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Thread: Invisible to a radar gun

  1. #1
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    Invisible to a radar gun

    If you knew the frequency used by a radar gun and had a coating that would make the reflectivity drop to near zero @ that specific frequency, on command.......would you car zip right along undetected? Maybe if you hitch up with these Turks......SEE : https://arxiv.org/abs/1801.05051

  2. #2
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    I don't know for sure, but I'd be surprised if the radar guns used these days operate at a single frequency. From what little I've heard, due to a few speeding tickets over the past few years, radar guns are pretty difficult to fool and most of the "myths" about how to do so don't actually work. Though they apparently do need to be calibrated at some regular interval.

    If a coating could somehow drop reflection back to the source to zero, then I don't see any reason that the vehicle wouldn't be undetected. Though I might be missing something. But not even the B-2, F-22 or F-35 achieve zero reflection back to the source. How much is this car going to cost? Will the coating be applied to the windows, tires, interior, lights, license plate, trims, seams between body panels and dissimilar materials, grille, etc.?

  3. #3
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    A pretty detailed summary of literature on police radar gun frequencies

    It looks like there a couple of different bands they use, but I don't get the impression that a particular gun varies the frequencies.
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  4. #4
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    Thanks for inspiring me to actually look at some data Swift. Should have done that before.

    Another source I looked at, http://copradar.com/chapts/chapt1/ch1d1.html, had this about Ka band radars, the most common, that is on topic.

    "Many models have a channel bandwidth of 100 MHz, a 200 MHz wide channel. Some models have a bandwidth of 50 MHz, a 100 MHz wide channel. The Ka-band has multiple channels (frequencies). Most Ka band police radars operate on one frequency channel, a few have 2 channels an operator can select."
    Apparently lidar is starting to replace radar for law enforcement speed detection

  5. #5
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    Quote Originally Posted by Darrell View Post
    If a coating could somehow drop reflection back to the source to zero, then I don't see any reason that the vehicle wouldn't be undetected. Though I might be missing something. But not even the B-2, F-22 or F-35 achieve zero reflection back to the source. How much is this car going to cost? Will the coating be applied to the windows, tires, interior, lights, license plate, trims, seams between body panels and dissimilar materials, grille, etc.?
    I was lamenting the demise of the F-14 Tomcat, in a "How could This Be?" sort of way. (I spent a lot of time working on their radar and fire control systems.) I was at the beginning of their fleet service. I was contacted by a former F-14 pilot from the last operational squadron.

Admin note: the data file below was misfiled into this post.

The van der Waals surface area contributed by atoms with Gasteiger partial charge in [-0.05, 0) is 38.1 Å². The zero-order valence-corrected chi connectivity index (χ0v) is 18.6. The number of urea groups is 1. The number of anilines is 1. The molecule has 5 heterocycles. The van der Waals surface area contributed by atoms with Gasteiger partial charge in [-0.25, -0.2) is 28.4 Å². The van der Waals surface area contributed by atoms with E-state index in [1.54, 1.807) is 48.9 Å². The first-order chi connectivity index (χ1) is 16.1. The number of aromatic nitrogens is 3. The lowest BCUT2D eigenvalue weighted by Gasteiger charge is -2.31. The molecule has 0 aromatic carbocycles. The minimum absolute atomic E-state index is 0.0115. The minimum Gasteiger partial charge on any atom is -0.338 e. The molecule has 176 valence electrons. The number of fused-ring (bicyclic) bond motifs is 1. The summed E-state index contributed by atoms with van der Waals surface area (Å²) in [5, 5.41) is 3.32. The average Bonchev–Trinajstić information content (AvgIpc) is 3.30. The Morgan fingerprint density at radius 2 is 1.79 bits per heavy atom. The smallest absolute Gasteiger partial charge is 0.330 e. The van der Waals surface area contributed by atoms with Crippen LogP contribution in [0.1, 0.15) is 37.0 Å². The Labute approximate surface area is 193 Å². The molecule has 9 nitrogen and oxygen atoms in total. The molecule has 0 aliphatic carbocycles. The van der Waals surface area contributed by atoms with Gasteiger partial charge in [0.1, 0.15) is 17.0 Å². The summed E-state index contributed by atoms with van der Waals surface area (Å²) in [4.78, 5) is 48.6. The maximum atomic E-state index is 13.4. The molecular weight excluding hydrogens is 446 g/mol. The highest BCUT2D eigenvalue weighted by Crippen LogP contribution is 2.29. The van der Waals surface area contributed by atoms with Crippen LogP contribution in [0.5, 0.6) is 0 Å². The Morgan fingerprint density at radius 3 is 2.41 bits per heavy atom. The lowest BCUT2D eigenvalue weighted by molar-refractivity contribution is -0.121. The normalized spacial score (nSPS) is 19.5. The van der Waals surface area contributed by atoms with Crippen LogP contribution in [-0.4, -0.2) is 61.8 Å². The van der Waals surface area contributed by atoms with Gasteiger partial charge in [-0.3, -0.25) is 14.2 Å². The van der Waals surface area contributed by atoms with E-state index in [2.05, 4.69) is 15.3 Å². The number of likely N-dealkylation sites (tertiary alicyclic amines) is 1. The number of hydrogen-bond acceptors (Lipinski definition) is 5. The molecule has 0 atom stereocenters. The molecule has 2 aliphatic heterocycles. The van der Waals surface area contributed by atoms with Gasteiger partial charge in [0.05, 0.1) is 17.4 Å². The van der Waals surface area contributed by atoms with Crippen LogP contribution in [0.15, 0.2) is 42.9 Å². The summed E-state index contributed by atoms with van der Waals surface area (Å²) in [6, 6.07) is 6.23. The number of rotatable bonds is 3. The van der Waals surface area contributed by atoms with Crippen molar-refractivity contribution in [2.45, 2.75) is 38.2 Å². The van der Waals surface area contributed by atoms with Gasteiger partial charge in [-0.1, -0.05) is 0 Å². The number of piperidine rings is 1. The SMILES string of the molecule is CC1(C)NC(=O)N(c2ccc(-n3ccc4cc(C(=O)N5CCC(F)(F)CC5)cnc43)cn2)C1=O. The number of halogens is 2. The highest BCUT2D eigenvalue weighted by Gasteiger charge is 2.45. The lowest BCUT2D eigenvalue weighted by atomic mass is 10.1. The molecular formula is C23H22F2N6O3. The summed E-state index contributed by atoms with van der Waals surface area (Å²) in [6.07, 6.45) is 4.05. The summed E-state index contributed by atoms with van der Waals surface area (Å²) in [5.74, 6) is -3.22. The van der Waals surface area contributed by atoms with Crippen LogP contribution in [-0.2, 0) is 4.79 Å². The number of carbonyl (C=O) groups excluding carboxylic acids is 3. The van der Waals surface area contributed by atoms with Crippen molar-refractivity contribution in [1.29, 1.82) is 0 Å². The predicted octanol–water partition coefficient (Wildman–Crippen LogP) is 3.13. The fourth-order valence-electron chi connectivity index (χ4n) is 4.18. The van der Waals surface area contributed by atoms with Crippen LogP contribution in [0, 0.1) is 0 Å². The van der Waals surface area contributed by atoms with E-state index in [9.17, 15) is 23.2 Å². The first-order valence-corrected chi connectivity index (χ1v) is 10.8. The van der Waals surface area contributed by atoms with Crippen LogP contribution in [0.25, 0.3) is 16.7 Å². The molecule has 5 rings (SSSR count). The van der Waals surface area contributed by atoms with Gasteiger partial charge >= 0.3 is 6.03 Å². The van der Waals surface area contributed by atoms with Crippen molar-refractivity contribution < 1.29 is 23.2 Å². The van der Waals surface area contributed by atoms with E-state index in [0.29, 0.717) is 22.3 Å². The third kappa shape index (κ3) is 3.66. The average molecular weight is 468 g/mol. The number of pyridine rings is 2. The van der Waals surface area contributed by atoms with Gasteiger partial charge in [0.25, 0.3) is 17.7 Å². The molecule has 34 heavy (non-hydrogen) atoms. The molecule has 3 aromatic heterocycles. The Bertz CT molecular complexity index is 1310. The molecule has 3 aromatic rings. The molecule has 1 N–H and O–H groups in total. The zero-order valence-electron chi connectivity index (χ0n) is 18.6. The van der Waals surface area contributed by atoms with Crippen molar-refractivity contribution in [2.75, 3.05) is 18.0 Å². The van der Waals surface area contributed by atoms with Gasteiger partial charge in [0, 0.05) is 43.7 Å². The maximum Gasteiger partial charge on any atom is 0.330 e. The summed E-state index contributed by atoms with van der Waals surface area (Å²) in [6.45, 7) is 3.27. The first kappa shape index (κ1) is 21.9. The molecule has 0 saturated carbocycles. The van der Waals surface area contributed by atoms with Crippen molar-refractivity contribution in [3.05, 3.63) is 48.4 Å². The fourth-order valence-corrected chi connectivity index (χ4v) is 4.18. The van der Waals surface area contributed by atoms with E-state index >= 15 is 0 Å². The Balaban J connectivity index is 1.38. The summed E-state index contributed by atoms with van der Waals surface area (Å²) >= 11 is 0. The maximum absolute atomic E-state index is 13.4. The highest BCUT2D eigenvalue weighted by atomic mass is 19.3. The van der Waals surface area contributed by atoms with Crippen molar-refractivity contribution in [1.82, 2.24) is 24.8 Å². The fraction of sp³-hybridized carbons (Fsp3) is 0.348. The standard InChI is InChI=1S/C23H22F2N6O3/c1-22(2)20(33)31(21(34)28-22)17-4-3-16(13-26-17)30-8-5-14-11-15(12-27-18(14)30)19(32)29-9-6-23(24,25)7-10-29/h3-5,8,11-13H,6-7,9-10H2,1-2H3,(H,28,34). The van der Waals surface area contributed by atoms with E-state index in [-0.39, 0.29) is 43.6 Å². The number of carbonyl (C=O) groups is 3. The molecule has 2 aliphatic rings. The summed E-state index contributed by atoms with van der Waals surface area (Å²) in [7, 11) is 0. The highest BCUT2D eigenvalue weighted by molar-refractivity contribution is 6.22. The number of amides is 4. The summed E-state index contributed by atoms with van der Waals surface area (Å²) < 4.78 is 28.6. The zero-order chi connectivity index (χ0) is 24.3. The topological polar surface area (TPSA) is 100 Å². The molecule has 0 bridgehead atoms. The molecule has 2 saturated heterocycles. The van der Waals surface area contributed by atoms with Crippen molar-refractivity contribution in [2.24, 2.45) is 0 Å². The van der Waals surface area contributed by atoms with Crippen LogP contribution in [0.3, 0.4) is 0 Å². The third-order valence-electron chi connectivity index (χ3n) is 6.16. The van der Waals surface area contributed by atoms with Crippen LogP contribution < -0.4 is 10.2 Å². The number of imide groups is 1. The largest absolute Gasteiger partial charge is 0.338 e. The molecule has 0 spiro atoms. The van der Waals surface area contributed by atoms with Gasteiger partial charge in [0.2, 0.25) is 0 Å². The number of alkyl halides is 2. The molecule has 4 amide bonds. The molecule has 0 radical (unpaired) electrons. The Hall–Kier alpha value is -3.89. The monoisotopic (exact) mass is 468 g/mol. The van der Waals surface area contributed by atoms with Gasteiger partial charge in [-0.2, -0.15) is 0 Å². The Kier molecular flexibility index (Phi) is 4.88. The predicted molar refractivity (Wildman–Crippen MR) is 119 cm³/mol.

Normally a, AWG-9 radar system can lock up an airborne target at 110 nautical miles out, and well enough to fire a missile at it.

    At full power, 1/4 mile off the tail of a F-22, he got *nothing*. He only knew it was there because he was looking at it.

    So while technically you are correct, there is that big bugaboo of "insignificant figures".
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  6. #6
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    Big Don. Yep. pete

  7. #7
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    Do the police still use radar in the USA?

    In the UK the switch was made to laser units years ago, they are far more accurate and discriminating. Radar can be confused by other moving vehicles and reflections from street furniture.
    Fixeroadside Gatso camera units still use radar and the similar but newer Truvelo unit uses magnetic detection loops in the road. More modern systems use a system of automatic number plate recognition cameras that calculate average speed between pairs of units.
    To foil Radar a company was selling a kit that claimed to be device for remotely opening garage doors but it was really an active jammer. When Laser came along they started selling an optical jammer that confuses the laser unit.
    It's obvious whey they are usedthough, the officer using the unit can't get a valid reading on your car. If you are found with one fitted to your car you are prosecuted.
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  8. #8
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    Quote Originally Posted by captain swoop View Post
    It's obvious whey they are usedthough, the officer using the unit can't get a valid reading on your car. If you are found with one fitted to your car you are prosecuted.
    I just use the Waze app.

    Let the other thousand drivers in front of me warn me about cops ahead (and accidents and construction and jams).

    In fact, it's kinda cool that, by the reports of other users, you can actually see the tactics of waiting police. Cop parked here, 40 minutes ago. Cop 500 yards farther, 25 minutes ago. Cop 500 yards farther ahead of that, 10 minutes ago.
    Last edited by DaveC426913; 2018-Feb-04 at 05:55 AM.

  9. #9
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    Camera Van positions for the day are posted on the police web site, they don't tell you exactly where or when, just the road they will be on and a general area.
    It keeps everyones speed down.
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